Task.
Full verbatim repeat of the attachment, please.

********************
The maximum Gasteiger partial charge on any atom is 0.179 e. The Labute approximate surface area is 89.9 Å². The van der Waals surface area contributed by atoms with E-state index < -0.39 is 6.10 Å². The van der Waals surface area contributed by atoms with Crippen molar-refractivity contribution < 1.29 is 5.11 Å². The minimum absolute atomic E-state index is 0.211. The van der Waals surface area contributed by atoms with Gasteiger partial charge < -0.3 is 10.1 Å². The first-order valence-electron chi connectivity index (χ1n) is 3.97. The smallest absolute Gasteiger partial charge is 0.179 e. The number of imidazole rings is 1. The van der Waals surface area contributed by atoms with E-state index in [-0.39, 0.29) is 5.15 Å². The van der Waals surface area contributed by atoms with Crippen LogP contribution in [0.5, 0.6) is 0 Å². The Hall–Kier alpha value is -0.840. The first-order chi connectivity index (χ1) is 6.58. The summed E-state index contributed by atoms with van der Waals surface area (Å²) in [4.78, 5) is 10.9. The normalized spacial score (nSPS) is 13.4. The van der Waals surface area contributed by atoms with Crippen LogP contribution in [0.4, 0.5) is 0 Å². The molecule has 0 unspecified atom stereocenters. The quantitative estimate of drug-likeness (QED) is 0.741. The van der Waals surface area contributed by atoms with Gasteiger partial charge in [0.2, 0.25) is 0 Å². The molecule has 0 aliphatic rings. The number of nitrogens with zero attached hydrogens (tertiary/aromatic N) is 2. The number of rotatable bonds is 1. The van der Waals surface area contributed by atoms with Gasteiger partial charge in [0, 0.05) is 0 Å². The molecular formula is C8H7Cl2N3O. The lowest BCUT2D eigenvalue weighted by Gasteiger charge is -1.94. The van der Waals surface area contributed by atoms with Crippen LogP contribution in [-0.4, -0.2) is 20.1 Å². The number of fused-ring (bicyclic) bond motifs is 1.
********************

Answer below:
The maximum Gasteiger partial charge on any atom is 0.179 e. The Labute approximate surface area is 89.9 Å². The van der Waals surface area contributed by atoms with E-state index < -0.39 is 6.10 Å². The van der Waals surface area contributed by atoms with Crippen molar-refractivity contribution < 1.29 is 5.11 Å². The minimum absolute atomic E-state index is 0.211. The van der Waals surface area contributed by atoms with Gasteiger partial charge < -0.3 is 10.1 Å². The first-order valence-electron chi connectivity index (χ1n) is 3.97. The smallest absolute Gasteiger partial charge is 0.179 e. The number of imidazole rings is 1. The van der Waals surface area contributed by atoms with E-state index in [-0.39, 0.29) is 5.15 Å². The van der Waals surface area contributed by atoms with Crippen LogP contribution in [0.5, 0.6) is 0 Å². The Hall–Kier alpha value is -0.840. The first-order chi connectivity index (χ1) is 6.58. The summed E-state index contributed by atoms with van der Waals surface area (Å²) in [4.78, 5) is 10.9. The normalized spacial score (nSPS) is 13.4. The van der Waals surface area contributed by atoms with Crippen LogP contribution in [0.4, 0.5) is 0 Å². The molecule has 0 unspecified atom stereocenters. The quantitative estimate of drug-likeness (QED) is 0.741. The van der Waals surface area contributed by atoms with Gasteiger partial charge in [0.2, 0.25) is 0 Å². The molecule has 0 aliphatic rings. The number of nitrogens with zero attached hydrogens (tertiary/aromatic N) is 2. The number of rotatable bonds is 1. The van der Waals surface area contributed by atoms with Gasteiger partial charge in [0, 0.05) is 0 Å². The molecular formula is C8H7Cl2N3O. The lowest BCUT2D eigenvalue weighted by Gasteiger charge is -1.94. The van der Waals surface area contributed by atoms with Crippen LogP contribution in [-0.4, -0.2) is 20.1 Å². The number of fused-ring (bicyclic) bond motifs is 1.